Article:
Employer association says trade unions are aiding Smer party

By protesting against an amendment to the Labour Code, trade unions are delivering on their agreement with the opposition Smer party, said Jozef Špirko, the vice-chairman of the Republican Union of Employers (RÚZ), on March 28, as reported by the TASR newswire. "Their agreement is to attack the government at any cost and to increase some sort of tension in society. The Smer party isn't making itself heard on the amendment just yet but it doesn't even need to as the unions are doing the job for it," said Špirko. Slovakia's labour law and unemployment rate ought to be dealt with at the negotiating table rather than via protest rallies, he added.

By protesting against an amendment to the Labour Code, trade unions are delivering on their agreement with the opposition Smer party, said Jozef Špirko, the vice-chairman of the Republican Union of Employers (RÚZ), on March 28, as reported by the TASR newswire.

"Their agreement is to attack the government at any cost and to increase some sort of tension in society. The Smer party isn't making itself heard on the amendment just yet but it doesn't even need to as the unions are doing the job for it," said Špirko. Slovakia's labour law and unemployment rate ought to be dealt with at the negotiating table rather than via protest rallies, he added.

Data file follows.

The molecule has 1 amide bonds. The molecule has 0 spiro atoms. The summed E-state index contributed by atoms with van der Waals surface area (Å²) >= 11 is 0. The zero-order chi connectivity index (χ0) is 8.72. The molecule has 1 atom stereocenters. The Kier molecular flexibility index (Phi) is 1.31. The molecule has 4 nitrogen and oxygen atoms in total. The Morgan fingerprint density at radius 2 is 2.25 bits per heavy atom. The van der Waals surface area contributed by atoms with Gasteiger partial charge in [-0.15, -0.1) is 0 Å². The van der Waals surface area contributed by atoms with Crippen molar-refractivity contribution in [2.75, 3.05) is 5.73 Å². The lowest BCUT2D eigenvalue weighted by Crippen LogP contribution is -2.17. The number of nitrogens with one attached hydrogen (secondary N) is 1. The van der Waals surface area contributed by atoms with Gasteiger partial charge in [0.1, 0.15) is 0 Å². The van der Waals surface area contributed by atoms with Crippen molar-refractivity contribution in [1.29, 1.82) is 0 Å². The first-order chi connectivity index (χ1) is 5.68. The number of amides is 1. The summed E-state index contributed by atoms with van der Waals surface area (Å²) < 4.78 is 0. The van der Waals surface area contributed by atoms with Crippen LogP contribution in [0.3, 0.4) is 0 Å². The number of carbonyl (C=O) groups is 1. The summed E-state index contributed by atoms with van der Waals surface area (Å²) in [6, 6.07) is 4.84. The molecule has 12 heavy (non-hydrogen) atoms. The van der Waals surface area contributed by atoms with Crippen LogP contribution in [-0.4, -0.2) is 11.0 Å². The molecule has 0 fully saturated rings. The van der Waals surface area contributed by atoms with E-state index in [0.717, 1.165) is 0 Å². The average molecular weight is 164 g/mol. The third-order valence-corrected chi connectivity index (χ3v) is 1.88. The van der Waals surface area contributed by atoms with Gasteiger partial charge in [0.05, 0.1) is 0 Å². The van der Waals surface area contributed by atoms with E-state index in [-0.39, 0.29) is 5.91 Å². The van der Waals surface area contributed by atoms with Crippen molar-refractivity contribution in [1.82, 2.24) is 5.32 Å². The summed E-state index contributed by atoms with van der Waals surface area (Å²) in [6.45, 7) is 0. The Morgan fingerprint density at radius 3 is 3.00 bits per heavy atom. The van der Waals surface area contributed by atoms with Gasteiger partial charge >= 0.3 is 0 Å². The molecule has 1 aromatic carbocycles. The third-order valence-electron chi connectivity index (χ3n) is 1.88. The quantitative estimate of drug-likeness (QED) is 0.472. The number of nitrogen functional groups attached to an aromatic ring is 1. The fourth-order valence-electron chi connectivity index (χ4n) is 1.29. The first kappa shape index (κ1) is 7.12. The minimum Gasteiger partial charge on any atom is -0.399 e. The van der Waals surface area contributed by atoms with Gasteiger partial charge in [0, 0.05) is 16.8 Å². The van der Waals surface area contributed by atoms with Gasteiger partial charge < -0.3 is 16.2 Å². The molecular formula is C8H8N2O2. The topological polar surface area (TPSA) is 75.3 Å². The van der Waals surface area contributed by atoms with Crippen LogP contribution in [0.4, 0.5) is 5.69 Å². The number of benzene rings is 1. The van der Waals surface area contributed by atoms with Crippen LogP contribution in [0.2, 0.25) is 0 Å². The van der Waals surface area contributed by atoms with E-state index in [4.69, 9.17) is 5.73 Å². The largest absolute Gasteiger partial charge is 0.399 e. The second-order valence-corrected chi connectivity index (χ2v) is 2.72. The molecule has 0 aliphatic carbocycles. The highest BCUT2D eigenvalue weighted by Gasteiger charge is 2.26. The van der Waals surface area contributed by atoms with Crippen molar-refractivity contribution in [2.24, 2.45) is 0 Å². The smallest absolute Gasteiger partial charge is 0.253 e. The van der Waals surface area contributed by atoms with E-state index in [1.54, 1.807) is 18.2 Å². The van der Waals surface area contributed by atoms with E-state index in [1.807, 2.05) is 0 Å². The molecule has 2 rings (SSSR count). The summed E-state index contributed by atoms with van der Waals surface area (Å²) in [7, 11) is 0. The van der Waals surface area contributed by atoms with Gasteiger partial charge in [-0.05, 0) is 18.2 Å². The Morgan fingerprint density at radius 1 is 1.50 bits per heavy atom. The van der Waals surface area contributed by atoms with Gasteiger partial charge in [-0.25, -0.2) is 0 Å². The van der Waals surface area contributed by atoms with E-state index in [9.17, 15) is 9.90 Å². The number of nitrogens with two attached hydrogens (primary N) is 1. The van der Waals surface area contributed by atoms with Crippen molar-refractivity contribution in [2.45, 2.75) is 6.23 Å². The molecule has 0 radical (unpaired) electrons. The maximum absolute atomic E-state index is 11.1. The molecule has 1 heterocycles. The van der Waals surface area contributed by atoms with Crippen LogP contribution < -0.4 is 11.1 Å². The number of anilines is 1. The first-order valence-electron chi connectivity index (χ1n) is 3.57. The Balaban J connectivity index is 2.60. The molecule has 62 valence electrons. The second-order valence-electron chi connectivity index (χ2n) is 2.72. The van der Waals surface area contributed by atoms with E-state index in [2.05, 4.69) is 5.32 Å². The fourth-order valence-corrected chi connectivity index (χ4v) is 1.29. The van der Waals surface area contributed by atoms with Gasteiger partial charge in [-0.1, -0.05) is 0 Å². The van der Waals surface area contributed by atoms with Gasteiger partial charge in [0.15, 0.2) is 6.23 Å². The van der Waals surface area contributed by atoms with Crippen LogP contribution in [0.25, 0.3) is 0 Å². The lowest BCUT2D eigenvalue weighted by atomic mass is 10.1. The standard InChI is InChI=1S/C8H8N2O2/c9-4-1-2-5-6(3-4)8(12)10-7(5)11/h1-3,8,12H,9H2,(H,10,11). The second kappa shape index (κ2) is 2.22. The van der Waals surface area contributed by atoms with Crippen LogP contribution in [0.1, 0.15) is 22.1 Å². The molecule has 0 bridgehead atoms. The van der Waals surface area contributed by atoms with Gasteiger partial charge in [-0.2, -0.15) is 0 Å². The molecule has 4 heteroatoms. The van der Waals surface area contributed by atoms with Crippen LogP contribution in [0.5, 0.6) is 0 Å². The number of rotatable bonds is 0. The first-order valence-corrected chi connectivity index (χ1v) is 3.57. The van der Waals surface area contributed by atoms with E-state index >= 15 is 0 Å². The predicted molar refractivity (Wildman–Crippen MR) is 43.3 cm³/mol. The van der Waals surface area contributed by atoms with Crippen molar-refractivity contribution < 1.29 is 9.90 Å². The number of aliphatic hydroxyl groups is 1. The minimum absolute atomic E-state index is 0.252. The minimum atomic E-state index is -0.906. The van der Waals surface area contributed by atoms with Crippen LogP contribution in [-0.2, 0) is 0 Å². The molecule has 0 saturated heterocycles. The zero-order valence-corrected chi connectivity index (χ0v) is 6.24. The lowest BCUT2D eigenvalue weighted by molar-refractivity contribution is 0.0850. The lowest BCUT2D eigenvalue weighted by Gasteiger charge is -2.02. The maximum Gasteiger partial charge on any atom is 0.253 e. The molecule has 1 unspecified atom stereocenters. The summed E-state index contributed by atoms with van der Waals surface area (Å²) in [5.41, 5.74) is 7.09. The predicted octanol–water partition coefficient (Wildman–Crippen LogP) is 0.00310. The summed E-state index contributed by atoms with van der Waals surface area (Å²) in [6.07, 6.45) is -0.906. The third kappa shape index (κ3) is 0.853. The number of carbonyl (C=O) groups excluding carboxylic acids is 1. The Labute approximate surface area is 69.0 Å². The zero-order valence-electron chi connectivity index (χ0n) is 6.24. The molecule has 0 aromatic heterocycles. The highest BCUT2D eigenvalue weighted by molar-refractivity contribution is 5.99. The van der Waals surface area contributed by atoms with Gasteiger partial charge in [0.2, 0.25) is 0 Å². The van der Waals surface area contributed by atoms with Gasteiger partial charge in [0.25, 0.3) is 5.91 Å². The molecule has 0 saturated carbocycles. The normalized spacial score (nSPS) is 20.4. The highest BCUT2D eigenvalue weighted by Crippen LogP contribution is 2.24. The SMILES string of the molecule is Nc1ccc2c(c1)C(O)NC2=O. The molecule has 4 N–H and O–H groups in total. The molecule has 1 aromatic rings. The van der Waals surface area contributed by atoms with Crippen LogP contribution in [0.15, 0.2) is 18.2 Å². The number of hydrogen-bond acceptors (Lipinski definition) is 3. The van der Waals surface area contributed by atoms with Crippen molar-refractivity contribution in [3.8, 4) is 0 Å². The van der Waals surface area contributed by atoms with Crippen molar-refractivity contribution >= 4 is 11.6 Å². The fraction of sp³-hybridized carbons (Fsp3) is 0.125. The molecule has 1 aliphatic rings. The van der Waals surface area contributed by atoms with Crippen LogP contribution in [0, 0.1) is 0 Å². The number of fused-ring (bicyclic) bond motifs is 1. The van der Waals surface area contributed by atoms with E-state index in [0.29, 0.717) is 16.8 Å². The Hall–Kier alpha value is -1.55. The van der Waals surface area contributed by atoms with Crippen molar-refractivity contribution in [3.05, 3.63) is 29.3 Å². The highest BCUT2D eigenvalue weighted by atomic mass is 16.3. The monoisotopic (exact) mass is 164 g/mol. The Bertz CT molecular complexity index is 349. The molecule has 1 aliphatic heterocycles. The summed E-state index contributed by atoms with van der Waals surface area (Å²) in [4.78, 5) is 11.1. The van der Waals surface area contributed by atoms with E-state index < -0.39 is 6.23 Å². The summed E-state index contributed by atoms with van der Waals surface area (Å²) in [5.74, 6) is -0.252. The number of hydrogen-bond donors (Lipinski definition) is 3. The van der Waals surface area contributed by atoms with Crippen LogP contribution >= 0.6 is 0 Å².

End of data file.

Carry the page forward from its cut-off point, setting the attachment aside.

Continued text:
"But the trade unions aren't interested in the issue of unemployment and their activities are a clear testament to this," Špirko stated. "Their stated commitment to employee protection is designed to cover up the real incentive – that they're eager to retain their privileges, funds and power," he commented.

RÚZ plans to propose that trade unions be obliged by law to publicly state their funding, its sources, amounts and use. The RÚZ vice-president stated that employee contributions reach €25 million per year and that the public has the right to be informed about this.

Slovakia’s Finance Ministry expressed surprise at the trade unionists' protest in front of the Government Office earlier on March 28 in a protest aimed against price increases and higher living costs.

"In 2008, when prices grew significantly faster – at 4.6 percent compared to 3.5 percent this year – trade unions not only didn't protest, but they openly supported Robert Fico's (Smer) government and its policies of squandering and stealing," said Finance Ministry spokesman Martin Jaroš. The spokesman added that the current government had to "slam on the brakes" and introduce many austerity measures, including a temporary VAT hike, which he called "the Fico tax". He said that the main culprit behind current food price increases is global prices for food and crude oil which cannot be influenced from Bratislava no matter who occupies the Government Office.

Source: TASR

Compiled by Zuzana Vilikovská from press reports
The Slovak Spectator cannot vouch for the accuracy of the information presented in its Flash News postings.

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